The other Two Americas'

By Staff
July 25, 2004
Craig Ziemba / guest columnist
The centerpiece of this year's Democratic presidential campaign is a speech by John Edwards entitled "Two Americas" in which he gives the liberal perspective of reality in these United States. The gist of his speech is that ours is an unjust society where the rich and powerful few block the poor and powerless from achieving the American dream.
But does that truly characterize our country?
Tens of millions of Americans of all races begin with very little and end up as financial success stories and pass on even greater opportunities to their children. How would that be possible if our nation were as oppressive as the Democrats claim it is?
In many ways, there are "Two Americas." Our population splits fairly evenly between Republicans and Democrats, rural and urban, and conservative and liberal.
But the differences between us go far deeper than politics. What really separates us is how we view the way things are and how we believe we can change them for the better.
Liberals believe that more government (funded by more taxes) is the answer to society's ills while conservatives believe that the only way to end poverty, addiction and violence is not with bigger bureaucracy but through individual moral responsibility.
Facets of life
This philosophical difference colors every single facet of American life.
In our "Two Americas," some folks get up early every day and go to work, while others sleep in and wait for a government check. Some manage their money wisely while others blow every dime they touch and then file for bankruptcy.
Some believe that hard work will eventually pay off while others hope to strike it rich at a casino or in a courtroom ("This is my wreck; this is my check").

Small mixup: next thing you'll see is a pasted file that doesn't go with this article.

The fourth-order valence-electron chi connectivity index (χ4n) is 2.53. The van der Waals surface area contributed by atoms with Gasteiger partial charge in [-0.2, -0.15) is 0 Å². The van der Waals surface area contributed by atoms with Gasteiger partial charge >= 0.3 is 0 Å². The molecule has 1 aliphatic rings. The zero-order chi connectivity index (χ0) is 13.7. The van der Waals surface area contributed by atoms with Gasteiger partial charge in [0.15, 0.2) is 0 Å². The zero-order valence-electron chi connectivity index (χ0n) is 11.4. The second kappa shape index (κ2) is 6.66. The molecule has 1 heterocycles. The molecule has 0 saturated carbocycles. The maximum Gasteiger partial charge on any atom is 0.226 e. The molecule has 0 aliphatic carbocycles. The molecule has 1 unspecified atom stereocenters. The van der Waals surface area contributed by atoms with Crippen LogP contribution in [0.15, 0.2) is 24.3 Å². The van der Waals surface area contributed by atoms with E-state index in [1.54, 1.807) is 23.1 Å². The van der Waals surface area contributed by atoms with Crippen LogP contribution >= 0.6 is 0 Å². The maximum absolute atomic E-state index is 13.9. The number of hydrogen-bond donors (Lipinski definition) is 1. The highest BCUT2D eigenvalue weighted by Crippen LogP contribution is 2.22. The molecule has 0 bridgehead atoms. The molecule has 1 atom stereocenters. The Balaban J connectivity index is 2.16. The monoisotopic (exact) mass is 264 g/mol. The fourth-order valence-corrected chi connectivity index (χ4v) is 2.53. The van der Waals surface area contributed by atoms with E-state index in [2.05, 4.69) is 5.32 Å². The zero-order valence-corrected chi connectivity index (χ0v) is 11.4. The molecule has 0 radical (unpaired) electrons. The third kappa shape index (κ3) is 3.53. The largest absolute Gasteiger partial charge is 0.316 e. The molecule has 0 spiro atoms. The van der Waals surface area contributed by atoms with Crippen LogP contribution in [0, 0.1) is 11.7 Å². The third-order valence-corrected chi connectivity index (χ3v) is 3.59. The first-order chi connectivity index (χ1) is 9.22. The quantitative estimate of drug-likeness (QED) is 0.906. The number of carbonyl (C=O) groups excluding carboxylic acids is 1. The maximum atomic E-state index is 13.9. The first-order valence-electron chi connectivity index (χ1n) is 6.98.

There are still other differences in the Two Americas that go far beyond economics.
Some Americans believe in right and wrong and good and evil while others think moral values are a function of popular opinion. For instance, it once was legal to smoke in public and illegal to kill unborn children. Today it's the other way around.
Some Americans believe we were created in the image of God and are accountable to him while others think we are descended from apes and are accountable only to ourselves. Some believe that children need a mother and a father while others believe that the family is whatever you want it to be two moms, two dads, anything goes.
Different ideas
Americans also have different ideas about our role in world events. Some believe we have the right and responsibility to defend freedom and democracy at home and abroad while others think that world peace will only come under the umbrella of the United Nations. Some believe we should take the fight to the terrorists while others think if we stop fighting back, Islamic fundamentalists will leave us alone.
Which America do you want to live in? An America where people work, save and take care of their own families or one where socialist tax collectors seize every dollar we earn to redistribute through federal entitlements?
An America that respects its Godly heritage or one that caves in to the humanistic demands that we remove every mention of God from our pledge, our motto and the public square?
An America that has the military might and willpower to defeat our enemies or one that hides behind the skirts of the U.N. Security Council?
John Edwards is right. There are two distinctly different visions of America in this year's election. The choice you make determines which vision we follow, and that matters.
Craig Ziemba is a military pilot who lives in Meridian. His book, "Boondoggle," is available at Meridian area Bible Bookstores.

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